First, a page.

Among the shining cast of Our Flag Means Death (voted the internet’s favorite cast of the year) was Vico Ortiz as the gender-fluid, dagger-slinging, pirate on-the-run, Jim. Starting out as a mute, Ortiz gave Jim a goofy but mysterious air. Underneath the disguise was a swashbuckling heartthrob. Jim’s need to avenge their murdered family could have easily fallen flat, but Ortiz’s performance radiated with mindfulness as the pirate navigated the murky waters of going back home after home made you flee. At home with Selenis Leyva‘s nun/dagger-throwing educator extraordinaire, Ortiz showed the difficult balance of critiquing one’s family while internally dueling with the fact that you so badly want that relationship healed — a feeling to which many LGBTQ+ viewers relate. With their chosen family (including an endearing romance with Samson Kayo‘s Oluwande), Jim was smoldering and bold. Again, extremely relatable for us queers. Does Jim belong on the sea or in a Western? Who cares! Ortiz belongs on TV.

Favorite Scene: The fight with Spanish Jackie (Leslie Jones). Quite simply, it is hot. — Kelli Boyle

Bridget Everett & Jeff Hiller in 'Somebody Somewhere'
Matt Dinerstein/HBO

Bridget Everett in Somebody, Somewhere

Bridget Everett is a star, but if you aren’t a comedy cabaret nerd, you might not have heard of her before now. In the semi-autobiographical Somebody, Somewhere, Everett plays Sam, a big fish back in the little pond she grew up in after moving home to care for her now-deceased sister. Sam is left adrift, figuring herself out alongside her old high school classmate, Joel (Jeff Hiller, also excellent). Everett is typically a big, loud, raunchy performer. As Sam, she’s more subtle, but there are bursts of the energy that we know is there. She is difficult and selfish and so warm and funny. As Sam returns to her love of performing, we get to see more and more of Everett’s sparkle. Sam is as much a star as Everett.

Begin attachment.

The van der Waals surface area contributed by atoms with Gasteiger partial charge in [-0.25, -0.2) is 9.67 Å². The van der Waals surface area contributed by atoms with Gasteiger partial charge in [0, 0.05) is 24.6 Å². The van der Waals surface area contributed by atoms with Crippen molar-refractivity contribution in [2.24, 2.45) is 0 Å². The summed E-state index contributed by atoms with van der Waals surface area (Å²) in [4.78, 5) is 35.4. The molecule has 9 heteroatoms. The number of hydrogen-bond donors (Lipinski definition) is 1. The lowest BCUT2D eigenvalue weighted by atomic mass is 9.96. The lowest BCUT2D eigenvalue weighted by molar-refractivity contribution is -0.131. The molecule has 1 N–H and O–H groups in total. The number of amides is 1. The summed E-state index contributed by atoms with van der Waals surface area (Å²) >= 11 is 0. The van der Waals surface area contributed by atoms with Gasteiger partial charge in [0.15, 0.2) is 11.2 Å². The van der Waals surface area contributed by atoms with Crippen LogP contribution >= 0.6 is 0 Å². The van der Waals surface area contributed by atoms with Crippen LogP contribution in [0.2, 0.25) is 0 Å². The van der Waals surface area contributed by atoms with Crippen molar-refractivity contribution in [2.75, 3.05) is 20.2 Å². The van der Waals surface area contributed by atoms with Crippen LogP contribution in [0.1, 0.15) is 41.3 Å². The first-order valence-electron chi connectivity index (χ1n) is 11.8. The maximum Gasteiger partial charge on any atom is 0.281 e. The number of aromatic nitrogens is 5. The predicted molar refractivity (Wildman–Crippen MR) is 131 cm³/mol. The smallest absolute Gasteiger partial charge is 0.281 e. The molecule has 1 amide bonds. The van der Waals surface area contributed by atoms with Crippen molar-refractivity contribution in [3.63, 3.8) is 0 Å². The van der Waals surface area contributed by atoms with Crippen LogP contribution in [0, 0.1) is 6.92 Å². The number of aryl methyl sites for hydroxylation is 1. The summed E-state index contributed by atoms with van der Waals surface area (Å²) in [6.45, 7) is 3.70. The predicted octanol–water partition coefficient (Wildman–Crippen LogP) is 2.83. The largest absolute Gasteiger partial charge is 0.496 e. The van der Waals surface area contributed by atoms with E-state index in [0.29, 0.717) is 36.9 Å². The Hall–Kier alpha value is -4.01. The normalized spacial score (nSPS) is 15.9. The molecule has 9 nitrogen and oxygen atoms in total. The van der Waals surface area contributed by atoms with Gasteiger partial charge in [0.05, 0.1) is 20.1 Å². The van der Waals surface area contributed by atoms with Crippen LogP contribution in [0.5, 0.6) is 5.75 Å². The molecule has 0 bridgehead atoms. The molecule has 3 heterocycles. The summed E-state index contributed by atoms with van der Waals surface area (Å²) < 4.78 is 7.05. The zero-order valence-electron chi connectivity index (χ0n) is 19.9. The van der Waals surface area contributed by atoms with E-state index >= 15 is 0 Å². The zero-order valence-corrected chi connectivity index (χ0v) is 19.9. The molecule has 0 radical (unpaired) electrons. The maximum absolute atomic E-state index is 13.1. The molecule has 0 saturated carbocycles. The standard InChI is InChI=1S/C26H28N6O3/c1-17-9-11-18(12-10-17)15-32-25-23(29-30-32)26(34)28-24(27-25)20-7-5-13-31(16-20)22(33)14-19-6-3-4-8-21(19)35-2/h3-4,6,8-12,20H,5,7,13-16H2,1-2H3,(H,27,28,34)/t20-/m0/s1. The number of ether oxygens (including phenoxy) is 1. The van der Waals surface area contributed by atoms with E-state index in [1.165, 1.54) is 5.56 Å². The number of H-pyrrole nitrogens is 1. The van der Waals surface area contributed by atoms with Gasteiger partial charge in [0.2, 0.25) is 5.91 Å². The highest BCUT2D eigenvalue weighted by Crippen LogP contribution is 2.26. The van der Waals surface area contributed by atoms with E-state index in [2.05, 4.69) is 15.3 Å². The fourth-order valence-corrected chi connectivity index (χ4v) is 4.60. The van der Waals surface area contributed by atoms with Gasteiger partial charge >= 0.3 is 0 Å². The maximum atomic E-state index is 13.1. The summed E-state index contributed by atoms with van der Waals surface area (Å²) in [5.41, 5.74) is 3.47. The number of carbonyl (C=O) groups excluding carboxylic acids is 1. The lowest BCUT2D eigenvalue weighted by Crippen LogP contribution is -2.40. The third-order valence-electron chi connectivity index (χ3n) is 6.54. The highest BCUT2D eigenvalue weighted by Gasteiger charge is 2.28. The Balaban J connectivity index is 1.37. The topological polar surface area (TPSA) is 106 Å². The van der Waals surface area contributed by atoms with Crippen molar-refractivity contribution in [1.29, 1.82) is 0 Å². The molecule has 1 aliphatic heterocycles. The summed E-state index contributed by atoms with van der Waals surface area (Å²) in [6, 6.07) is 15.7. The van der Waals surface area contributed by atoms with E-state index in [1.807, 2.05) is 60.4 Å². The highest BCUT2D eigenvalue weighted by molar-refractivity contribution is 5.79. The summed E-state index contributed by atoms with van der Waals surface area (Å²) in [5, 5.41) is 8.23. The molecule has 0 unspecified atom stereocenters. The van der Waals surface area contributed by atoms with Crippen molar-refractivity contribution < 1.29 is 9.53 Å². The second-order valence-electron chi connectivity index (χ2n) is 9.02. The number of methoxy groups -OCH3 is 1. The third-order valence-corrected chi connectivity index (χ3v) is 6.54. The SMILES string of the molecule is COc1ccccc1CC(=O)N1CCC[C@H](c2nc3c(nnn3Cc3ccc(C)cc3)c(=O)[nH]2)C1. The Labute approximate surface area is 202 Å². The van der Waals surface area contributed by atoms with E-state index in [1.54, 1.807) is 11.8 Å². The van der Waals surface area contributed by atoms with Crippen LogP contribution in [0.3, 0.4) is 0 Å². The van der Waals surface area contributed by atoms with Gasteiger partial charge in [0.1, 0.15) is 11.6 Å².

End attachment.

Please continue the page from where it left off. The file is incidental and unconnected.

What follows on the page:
Favorite Scene: Anytime she sings, but especially the performance of Janis Joplin’s “Piece Of My Heart” where she rips her shirt open. Immediately after, she steps off stage and is so happy and at home performing, she can’t help but cry a little. — Leah Williams

The Bear Season 1 Ayo Edebiri as Sydney
Frank Ockenfels/FX

Ayo Edebiri in The Bear

FX‘s fast-paced kitchen dramedy certainly brought some heat and even though Shameless alum Jeremy Allen White delivered a strong leading performance, The Bear‘s true breakout was Ayo Edebiri. The actress is a multi-talent beyond her performance as cook Sydney in the series — she’s been voicing Missy on Big Mouth, penned What We Do in the Shadows‘ “Private School” episode, and previously appeared on Apple TV+‘s Dickinson. Still, it’s Edebiri’s layered dramatic work on The Bear which has introduced her to wider audiences, and isn’t that the definition of a breakout star?

Favorite Scene: In Episode 7’s “The Review,” when Sydney can’t help but get flustered by a flurry of incoming online orders. It’s so relatable and results in one of the funniest comedic stabbing scenes ever. — Meaghan Darwish